What is  

WHAT MAKES US TICK?

Why is falling for fake news so easy despite all the warnings? Why do we carry high-interest debt even when we have the means to pay it off?  Why are there so many browser tabs open on your screen right now even though digital clutter is so stressful?
The answers to these questions – and so many other perplexities of human behaviour – are the domain of behavioural science.
View Bias Codex

WHAT IS BEHAVIOURAL CHANGE?

An ongoing story

Once upon a time, we believed human beings were logical creatures, capable of making good decisions and acting in our own best interests.

Today, we know better.

Thanks to breakthroughs in behavioural research, weve been able to peer at the inner workings of our decision-making processes ’ and instead of logic and reason, weve found a tangle of biases and cognitive pitfalls that lead to irrational and even harmful behaviours.

The good news?

We have effective tools at our disposal to steer those behaviours in a more desirable direction.

At BCA, we mine insights from behavioural research to illuminate what really motivates human actions.

Then, we add rigorous data analysis and a range of creative strategies to develop targeted behavioural and communication solutions that improve decision-making and create better outcomes for customers, employees and citizens.

To understand why we do what we do, neuroscientist Robert Sapolsky looks at extreme context, examining actions on timescales from seconds to millions of years before they occurred. In this fascinating talk, he shares his cutting-edge research into the biology that drives our worst and best behaviours.
Neuroplasticity or How to Change Your Mind
An exploration of how our brain’s learn and acquire new capabilities

The biology of behaviour

Understanding behaviour begins with the understanding the brain,  underscoring the importance of connecting theoretical behavioural science concepts with its fundamental elements of motivation and decision-making.

Stanford neurobiologist Robert Sapolsky’s latest research suggests the human brain is more adaptable than previously thought . His work shows that new neurons are born during chronic social stress are wired to be hypersensitive to future stress. This highlights how external factors, like social interactions, can significantly shape our brain's development and how we respond to the world over time.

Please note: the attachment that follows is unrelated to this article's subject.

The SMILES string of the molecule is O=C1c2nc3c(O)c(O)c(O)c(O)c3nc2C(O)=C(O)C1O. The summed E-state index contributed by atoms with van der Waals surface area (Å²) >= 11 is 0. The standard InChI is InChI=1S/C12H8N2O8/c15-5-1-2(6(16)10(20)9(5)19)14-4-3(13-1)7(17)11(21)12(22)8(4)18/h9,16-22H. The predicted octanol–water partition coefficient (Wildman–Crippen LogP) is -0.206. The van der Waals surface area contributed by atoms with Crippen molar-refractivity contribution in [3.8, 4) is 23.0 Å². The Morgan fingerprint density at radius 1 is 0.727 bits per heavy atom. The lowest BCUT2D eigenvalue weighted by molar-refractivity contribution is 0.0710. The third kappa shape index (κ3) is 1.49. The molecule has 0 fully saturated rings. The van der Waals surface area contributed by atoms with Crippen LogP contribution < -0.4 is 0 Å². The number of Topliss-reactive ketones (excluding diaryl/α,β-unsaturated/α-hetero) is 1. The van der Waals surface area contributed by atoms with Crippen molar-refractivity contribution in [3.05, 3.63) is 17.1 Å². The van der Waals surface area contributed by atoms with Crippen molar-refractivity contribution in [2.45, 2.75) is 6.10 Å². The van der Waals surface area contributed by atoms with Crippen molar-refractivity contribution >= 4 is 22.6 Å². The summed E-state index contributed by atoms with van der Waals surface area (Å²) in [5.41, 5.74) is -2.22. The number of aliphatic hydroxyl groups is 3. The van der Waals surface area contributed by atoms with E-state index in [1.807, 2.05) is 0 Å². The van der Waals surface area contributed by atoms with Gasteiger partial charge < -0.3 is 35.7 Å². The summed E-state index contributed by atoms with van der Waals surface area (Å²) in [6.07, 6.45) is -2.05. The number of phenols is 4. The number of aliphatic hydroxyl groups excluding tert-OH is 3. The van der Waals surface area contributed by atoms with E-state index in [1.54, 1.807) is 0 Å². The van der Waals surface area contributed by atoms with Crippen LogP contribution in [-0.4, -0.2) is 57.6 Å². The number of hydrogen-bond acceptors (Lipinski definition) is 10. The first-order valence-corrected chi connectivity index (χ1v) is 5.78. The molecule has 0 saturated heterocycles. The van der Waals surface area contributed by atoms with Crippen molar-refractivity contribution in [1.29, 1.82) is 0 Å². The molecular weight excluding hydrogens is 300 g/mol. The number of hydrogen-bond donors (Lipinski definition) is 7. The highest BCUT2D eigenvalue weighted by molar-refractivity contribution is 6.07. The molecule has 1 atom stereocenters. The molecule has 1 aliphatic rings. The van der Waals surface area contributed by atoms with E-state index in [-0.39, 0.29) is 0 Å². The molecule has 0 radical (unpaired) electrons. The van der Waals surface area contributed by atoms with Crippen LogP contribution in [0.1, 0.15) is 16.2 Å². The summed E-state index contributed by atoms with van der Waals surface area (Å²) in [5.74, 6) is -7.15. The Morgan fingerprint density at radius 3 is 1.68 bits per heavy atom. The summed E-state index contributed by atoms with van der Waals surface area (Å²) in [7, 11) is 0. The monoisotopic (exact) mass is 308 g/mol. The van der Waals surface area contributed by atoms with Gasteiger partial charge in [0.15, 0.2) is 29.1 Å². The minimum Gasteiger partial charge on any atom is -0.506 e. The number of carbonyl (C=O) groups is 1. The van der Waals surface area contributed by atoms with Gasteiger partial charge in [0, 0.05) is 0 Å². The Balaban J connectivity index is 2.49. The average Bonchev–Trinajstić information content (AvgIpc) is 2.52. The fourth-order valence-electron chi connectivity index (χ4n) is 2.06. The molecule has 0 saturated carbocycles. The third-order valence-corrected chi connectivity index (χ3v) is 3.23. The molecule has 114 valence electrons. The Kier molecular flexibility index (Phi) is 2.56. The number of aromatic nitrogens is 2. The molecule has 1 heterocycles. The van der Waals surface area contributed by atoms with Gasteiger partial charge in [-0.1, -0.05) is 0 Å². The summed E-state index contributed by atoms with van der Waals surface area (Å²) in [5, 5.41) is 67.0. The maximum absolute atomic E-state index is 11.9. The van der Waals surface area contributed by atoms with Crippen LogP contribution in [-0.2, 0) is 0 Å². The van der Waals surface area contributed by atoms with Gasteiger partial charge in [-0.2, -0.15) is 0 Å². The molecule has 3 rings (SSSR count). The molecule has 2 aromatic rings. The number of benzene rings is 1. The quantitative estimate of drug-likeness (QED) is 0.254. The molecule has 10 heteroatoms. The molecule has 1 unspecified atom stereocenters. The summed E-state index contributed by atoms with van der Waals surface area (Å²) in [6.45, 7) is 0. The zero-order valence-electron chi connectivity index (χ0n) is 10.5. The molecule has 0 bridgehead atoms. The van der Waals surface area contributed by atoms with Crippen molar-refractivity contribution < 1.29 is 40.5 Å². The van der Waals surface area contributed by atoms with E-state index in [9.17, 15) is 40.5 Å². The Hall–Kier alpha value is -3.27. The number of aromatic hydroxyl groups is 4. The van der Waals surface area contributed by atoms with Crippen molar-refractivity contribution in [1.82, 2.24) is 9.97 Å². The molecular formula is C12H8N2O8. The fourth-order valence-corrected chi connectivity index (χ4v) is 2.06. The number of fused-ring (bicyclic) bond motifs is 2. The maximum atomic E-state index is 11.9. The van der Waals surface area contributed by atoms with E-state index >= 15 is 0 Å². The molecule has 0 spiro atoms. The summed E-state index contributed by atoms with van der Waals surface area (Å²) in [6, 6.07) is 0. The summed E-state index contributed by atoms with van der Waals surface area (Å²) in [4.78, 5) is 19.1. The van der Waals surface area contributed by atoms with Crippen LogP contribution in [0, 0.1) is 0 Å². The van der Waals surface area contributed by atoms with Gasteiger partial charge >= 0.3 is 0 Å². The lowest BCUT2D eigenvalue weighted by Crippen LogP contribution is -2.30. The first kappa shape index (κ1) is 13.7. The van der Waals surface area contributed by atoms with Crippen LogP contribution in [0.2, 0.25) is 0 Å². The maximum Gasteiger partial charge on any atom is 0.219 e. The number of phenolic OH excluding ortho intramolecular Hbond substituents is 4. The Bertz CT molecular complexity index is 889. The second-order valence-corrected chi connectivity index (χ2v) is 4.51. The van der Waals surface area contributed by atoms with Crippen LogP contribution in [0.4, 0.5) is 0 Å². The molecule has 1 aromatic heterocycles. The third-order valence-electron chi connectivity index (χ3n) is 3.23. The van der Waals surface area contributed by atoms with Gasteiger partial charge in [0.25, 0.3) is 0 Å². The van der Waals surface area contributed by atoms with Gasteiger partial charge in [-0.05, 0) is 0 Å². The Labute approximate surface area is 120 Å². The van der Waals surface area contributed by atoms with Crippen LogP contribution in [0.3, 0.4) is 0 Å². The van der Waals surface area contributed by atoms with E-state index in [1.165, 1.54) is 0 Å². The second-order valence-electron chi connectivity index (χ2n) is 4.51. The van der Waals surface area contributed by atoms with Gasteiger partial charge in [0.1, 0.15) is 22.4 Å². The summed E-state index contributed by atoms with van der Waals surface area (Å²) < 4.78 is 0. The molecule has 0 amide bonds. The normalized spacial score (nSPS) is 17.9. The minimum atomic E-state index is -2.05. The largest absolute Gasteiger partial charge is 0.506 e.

Here is where the scientific concept of neuroplasticity comes in, which explores the brain's ability to adapt, change and form new connections and pathways through new experiences and repeated actions. It is also a unique opportunity to effectively communicate the value of neuroplasticity in devising solutions for behaviour change.

By designing targeted interventions based on our nuanced understanding of how experiences influence brain development, we can empower individuals to cultivate new and more positive behaviours and inspire communities to rise together, fostering a domino effect of positive societal change.
Once upon a time, we believed human beings were logical creatures, capable of making good decisions and acting in our own best interests.

Today, we know better.

Thanks to breakthroughs in behavioural research, we’ve been able to peer at the inner workings of our decision-making processes – and instead of logic and reason, we’ve found a tangle of biases and cognitive pitfalls that lead to irrational and even harmful behaviours.
The good news? We have effective tools at our disposal to steer those behaviours in a more desirable direction.
At BCA, we mine insights from behavioural research to illuminate what really motivates human actions.

Then, we add rigorous data analysis and a range of creative strategies to develop behavioural and communication solutions that improve decision-making and create better outcomes for customers, employees and citizens.
Transformative Approaches to Mental Health in the SADC Region

Transformative Approaches to Mental Health in the SADC Region

Our Inspiring Journey at the iMPAC Symposium

30

April 2024

What an exhilarating experience it was to present our vision for transforming mental health care in the SADC region at the recent iMPAC Symposium! We’re still riding the wave of enthusiasm and inspiration from the event. Here’s a quick recap and a call to action for all who share our passion.

Decoding human behaviour…

Behavioural Buzz

One insight at a time…

Behavioural Bytes Blog